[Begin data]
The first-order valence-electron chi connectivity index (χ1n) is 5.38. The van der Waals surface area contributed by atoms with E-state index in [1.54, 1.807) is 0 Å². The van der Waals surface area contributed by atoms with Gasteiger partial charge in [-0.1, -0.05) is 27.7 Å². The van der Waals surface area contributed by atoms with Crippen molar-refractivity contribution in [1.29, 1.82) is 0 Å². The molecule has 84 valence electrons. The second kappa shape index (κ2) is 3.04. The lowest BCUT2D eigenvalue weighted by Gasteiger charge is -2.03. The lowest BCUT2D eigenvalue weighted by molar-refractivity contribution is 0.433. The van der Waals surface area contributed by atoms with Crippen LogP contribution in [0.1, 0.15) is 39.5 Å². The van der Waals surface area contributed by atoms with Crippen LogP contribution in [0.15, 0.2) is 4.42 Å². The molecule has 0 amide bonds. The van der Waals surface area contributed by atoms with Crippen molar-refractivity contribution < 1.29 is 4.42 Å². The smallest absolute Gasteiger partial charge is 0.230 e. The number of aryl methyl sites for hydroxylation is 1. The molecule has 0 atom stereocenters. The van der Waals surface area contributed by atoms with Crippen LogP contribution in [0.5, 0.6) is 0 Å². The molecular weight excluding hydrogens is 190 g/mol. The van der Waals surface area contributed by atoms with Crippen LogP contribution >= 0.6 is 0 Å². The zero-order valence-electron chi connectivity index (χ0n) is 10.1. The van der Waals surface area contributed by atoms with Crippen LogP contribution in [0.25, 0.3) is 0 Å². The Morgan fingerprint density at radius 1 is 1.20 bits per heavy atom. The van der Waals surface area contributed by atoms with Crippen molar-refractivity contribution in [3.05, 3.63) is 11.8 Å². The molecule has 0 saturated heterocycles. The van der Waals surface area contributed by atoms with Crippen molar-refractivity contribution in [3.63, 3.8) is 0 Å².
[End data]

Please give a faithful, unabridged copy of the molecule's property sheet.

The first-order valence-electron chi connectivity index (χ1n) is 5.38. The van der Waals surface area contributed by atoms with E-state index in [1.54, 1.807) is 0 Å². The van der Waals surface area contributed by atoms with Gasteiger partial charge in [-0.1, -0.05) is 27.7 Å². The van der Waals surface area contributed by atoms with Crippen molar-refractivity contribution in [1.29, 1.82) is 0 Å². The molecule has 84 valence electrons. The second kappa shape index (κ2) is 3.04. The lowest BCUT2D eigenvalue weighted by Gasteiger charge is -2.03. The lowest BCUT2D eigenvalue weighted by molar-refractivity contribution is 0.433. The van der Waals surface area contributed by atoms with Crippen LogP contribution in [0.1, 0.15) is 39.5 Å². The van der Waals surface area contributed by atoms with Crippen LogP contribution in [0.15, 0.2) is 4.42 Å². The molecule has 0 amide bonds. The van der Waals surface area contributed by atoms with Crippen molar-refractivity contribution < 1.29 is 4.42 Å². The smallest absolute Gasteiger partial charge is 0.230 e. The number of aryl methyl sites for hydroxylation is 1. The molecule has 0 atom stereocenters. The van der Waals surface area contributed by atoms with Crippen LogP contribution in [0.5, 0.6) is 0 Å². The molecular weight excluding hydrogens is 190 g/mol. The van der Waals surface area contributed by atoms with Crippen LogP contribution >= 0.6 is 0 Å². The zero-order valence-electron chi connectivity index (χ0n) is 10.1. The van der Waals surface area contributed by atoms with Crippen LogP contribution in [0.25, 0.3) is 0 Å². The Morgan fingerprint density at radius 1 is 1.20 bits per heavy atom. The van der Waals surface area contributed by atoms with Crippen molar-refractivity contribution in [3.05, 3.63) is 11.8 Å². The molecule has 0 saturated heterocycles. The van der Waals surface area contributed by atoms with Crippen molar-refractivity contribution in [3.63, 3.8) is 0 Å².